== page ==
“While we do not yet know what will happen to the library, its possible disappearance as an integral collection would be a colossal loss to Jewish culture,” wrote David Stern, a professor of Classic Hebrew Literature at the University of Pennsylvania, in a December 2010 opinion piece for the Forward.

Shortly before the collection went on the block, Rothem asked Redden, the Sotheby’s official, to open up the library privately for her so she could say goodbye. She reached into the glass cases and stroked the leather spines while inhaling their scent.

In 2010, the collection was sold to an anonymous bidder who met or exceeded the base asking price of $25 million. But when the bidder balked at the stipulations accompanying the sale, the offer was rescinded.

Since then, Sotheby’s has struggled to secure a new owner for the collection, and tried, without success, to sell it in its entirety. The auction house’s difficulty in doing so was due in no small part to the collection’s exceedingly high valuation of $30 to $40 million.

Redden said he received “endless” calls from institutions, but none could afford to pay the price in full. He declined to reveal the names of the institutions, but said, “I think it’s well-known that the Library of Congress has had an interest in the collection.” An article in the Forward from 2011 said the Library of Congress offered the trust $20 million in 2002, which then was the closest an organization had come to the asking price. The Library of Congress has not returned calls for comment.

Hill, the Judaica curator at George Washington University, called this failed sale attempt to the nation’s preeminent public library a “terrible tragedy.”

Redden also spoke with numerous private collectors, but none wanted to acquire upward of 11,000 books and manuscripts. Many of them were only interested in individual pieces.

“It wasn’t going to happen in a timely fashion,” he said about selling the Library. “I think people respect the fact that we tried to sell the collection as a unit.”

Sharon Liberman Mintz, a senior Judaica consultant at Sotheby’s, said the Library’s sheer size posed the biggest challenge over the years.

“It has made it difficult for any one person to absorb,” she said. “And for the institutions, it was a big sum of money.”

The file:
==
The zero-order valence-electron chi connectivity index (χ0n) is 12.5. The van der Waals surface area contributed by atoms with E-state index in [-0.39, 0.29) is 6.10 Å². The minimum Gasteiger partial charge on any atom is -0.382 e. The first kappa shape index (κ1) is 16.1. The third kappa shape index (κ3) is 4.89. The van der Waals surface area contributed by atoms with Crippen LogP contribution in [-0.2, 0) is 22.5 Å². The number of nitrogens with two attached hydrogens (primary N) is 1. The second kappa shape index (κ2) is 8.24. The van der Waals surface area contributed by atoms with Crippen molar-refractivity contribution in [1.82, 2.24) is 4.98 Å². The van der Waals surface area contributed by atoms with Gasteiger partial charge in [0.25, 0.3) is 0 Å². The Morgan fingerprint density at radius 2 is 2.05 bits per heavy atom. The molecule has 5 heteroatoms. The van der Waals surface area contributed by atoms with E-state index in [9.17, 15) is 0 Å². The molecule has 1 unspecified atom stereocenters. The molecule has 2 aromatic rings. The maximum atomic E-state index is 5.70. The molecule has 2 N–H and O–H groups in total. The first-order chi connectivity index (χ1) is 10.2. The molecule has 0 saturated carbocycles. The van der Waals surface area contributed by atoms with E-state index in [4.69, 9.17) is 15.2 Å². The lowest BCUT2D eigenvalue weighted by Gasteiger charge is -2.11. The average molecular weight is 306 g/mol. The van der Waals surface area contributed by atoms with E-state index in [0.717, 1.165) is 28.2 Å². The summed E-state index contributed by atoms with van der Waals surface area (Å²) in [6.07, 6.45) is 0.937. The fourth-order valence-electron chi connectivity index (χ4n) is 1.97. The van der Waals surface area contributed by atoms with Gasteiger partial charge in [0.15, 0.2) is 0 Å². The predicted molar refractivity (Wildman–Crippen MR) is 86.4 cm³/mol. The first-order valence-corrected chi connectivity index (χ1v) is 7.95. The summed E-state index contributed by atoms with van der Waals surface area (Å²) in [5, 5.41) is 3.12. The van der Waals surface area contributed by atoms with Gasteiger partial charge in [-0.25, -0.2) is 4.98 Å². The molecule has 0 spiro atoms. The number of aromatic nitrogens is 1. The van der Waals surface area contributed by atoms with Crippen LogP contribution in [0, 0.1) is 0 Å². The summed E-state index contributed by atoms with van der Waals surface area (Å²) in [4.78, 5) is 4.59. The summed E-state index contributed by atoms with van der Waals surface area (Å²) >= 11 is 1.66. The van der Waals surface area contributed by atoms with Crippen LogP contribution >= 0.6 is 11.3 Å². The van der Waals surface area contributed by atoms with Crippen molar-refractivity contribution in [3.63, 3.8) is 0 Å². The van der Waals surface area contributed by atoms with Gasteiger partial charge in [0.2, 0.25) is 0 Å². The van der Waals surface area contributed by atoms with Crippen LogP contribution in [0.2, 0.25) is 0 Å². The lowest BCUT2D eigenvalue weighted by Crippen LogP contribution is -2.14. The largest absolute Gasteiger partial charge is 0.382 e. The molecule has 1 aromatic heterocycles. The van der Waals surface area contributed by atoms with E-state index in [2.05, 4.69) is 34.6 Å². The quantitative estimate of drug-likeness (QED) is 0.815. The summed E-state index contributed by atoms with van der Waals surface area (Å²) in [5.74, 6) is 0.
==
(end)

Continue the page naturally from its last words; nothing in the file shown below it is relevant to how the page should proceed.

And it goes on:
Rothem, who is not a trustee and said she played no role in the choice to sell the items, supported Sotheby’s move to auction off the 12 pieces individually, calling it “a good decision.” The 12 books can be purchased together or alone.

The December 22 sale, which Sotheby’s is calling Sale I in anticipation of future auctions, contains two of its most prized items: a copy of the Bomberg Talmud and a handwritten Pentateuch from 1189. Redden said the auction house wanted to build excitement by offering these two treasures in the first round.

The Talmud, originally printed by Daniel Bomberg, a Venice-based Christian, from 1519 to 1539, is considered to be one of the most important documents in the history of Hebrew printing.

“It changed and revolutionized the way Jews studied this book,” said Mintz. The particular copy in the Valmadonna collection, estimated at $5.7 million, is one of 14 sets in the world and for centuries resided at Westminster Abbey in London. With the same dedication Lunzer gave to his other acquisitions, he chased the Talmud after becoming aware of its existence in 1956. He secured it 25 years later when he acquired a 900-year-old copy of Westminster’s charter and offered it in exchange for the Talmud.

The Pentateuch, estimated to sell at $2–4 million, is the only Hebrew text to survive after King Edward I ordered the expulsion of Jews from the British Isles in 1290.

Other items for auction include a 1737 Viennese miniature manuscript of Grace After Meals, a Samaritan Torah scroll from Israel from the 12th century and a 1401 Italian Hebrew Book of Psalms.

The collection will be open to the public December 16–21. The hope that by auctioning off these first 12 items, the rest of the collection will be more affordable as a whole remains to be tested.

“I think they belong to the Jewish people and kept intact,” said Stern about the printed books in an interview with the Forward.

Mintz echoed that sentiment and clarified, “To be able to sell the monumental manuscripts doesn’t take away from the uniqueness of the collection.”

Contact Britta Lokting at lokting@forward.com